The George R. Brown Convention Center in Houston was activated as an emergency shelter for those displaced by Tropical Storm Harvey on Sunday. According to the Houston Chronicle, rescue workers were shuttling families from the nearby Clayton Holmes housing complex northeast of downtown to the convention center.
The Red Cross is currently in charge of emergency operations at the convention center—which includes the setting up of carrying cots and passing out of blankets, food and other necessities—and the Houston Chronicle reported that at least 1,000 evacuees were expected to take shelter within the event facility’s walls. Other articles suggested that number will grow.
“This will be a fully functioning Red Cross shelter, a safe space for people to reside in,” Charlie Maltbie, an American Red Cross regional disaster officer, told the Houston Chronicle on Sunday. Maltbie was deployed from Indiana to manage the shelter.
Hurricane Harvey tore across the Gulf Coast region of Texas over the weekend, resulting in at least five deaths and more than a dozen injuries, according to the latest reporting from The New York Times. On Sunday, the system was downgraded to a tropical storm, but it continued to pound the region with rain, resulting in major flooding that affected several cities in Texas, including Harris County and Houston.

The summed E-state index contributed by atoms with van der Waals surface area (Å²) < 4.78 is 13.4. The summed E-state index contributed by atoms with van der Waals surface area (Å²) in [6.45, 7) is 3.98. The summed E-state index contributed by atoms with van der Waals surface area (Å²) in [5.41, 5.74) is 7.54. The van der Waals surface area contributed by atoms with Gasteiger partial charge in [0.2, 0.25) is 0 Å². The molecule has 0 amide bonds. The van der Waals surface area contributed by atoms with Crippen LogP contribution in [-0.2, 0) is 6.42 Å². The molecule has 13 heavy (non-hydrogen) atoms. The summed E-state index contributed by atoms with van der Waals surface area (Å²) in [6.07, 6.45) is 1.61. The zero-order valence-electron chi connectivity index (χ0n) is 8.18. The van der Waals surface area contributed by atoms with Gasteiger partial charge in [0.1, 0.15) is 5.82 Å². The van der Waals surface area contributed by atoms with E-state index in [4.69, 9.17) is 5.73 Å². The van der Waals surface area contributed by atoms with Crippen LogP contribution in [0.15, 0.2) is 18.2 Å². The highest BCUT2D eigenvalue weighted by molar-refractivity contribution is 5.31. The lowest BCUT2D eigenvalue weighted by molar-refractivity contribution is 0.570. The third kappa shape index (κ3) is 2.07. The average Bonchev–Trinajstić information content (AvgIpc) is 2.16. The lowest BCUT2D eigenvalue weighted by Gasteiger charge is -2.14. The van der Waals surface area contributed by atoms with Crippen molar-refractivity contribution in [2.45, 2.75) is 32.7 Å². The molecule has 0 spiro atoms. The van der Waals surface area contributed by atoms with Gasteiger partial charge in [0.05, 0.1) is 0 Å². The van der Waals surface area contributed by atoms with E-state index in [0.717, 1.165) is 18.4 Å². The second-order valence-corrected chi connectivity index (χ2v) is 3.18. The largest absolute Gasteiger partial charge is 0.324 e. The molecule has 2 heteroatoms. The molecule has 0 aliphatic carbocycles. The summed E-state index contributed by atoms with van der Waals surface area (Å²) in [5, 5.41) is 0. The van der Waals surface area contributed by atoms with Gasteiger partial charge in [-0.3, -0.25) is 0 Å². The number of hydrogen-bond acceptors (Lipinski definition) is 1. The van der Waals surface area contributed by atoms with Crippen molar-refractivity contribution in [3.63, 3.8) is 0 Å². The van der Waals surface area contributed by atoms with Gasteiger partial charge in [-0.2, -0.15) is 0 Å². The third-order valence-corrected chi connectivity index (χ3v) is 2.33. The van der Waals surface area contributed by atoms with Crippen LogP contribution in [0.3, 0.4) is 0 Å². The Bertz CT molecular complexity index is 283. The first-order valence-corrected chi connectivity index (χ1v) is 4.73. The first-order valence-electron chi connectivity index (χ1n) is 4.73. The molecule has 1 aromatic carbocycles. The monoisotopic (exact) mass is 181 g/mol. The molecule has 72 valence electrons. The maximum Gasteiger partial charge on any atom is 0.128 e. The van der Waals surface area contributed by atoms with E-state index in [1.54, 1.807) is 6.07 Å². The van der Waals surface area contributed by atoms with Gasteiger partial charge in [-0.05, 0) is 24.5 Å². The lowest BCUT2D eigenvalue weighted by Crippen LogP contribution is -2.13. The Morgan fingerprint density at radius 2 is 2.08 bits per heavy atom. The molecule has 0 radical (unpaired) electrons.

The National Weather Service forecast rainfall of 15 to 25 inches through Fri., Sept. 1, with as much as 50 inches in a few areas. On Mon., Aug. 28, Dallas was preparing the Kay Bailey Hutchison Convention Center for use as a mega shelter to house more Hurricane Harvey evacuees seeking safety.
According the TV news affiliate NBC 5 in Dallas-Fort Worth, the city of Dallas said it plans to have the convention center ready to accommodate 5,000 people by Tuesday morning, with help from the Red Cross.
FEMA estimated that Tropical Storm Harvey will drive more than 30,000 to shelters.
USA Today reported that federal emergency officials are bracing to help with recovery efforts in Texas and other states hit by Harvey for years to come. The national news outlet also said flights at both Houston airports remained grounded Monday, and that flight cancellations have topped 5,000, and will extend into Tuesday.
In other related news, Texas Gov. Greg Abbott suspended the collection of hotel and motel taxes during Hurricane/Tropical Storm Harvey on Friday. The suspension will remain in place through Wed., Sept. 6.
Gas prices are expected to rise due to the storm, which hit a refinery-rich stretch of the Gulf Coast.
Here are some ways to help victims of Hurricane Harvey, as compiled by USA Today.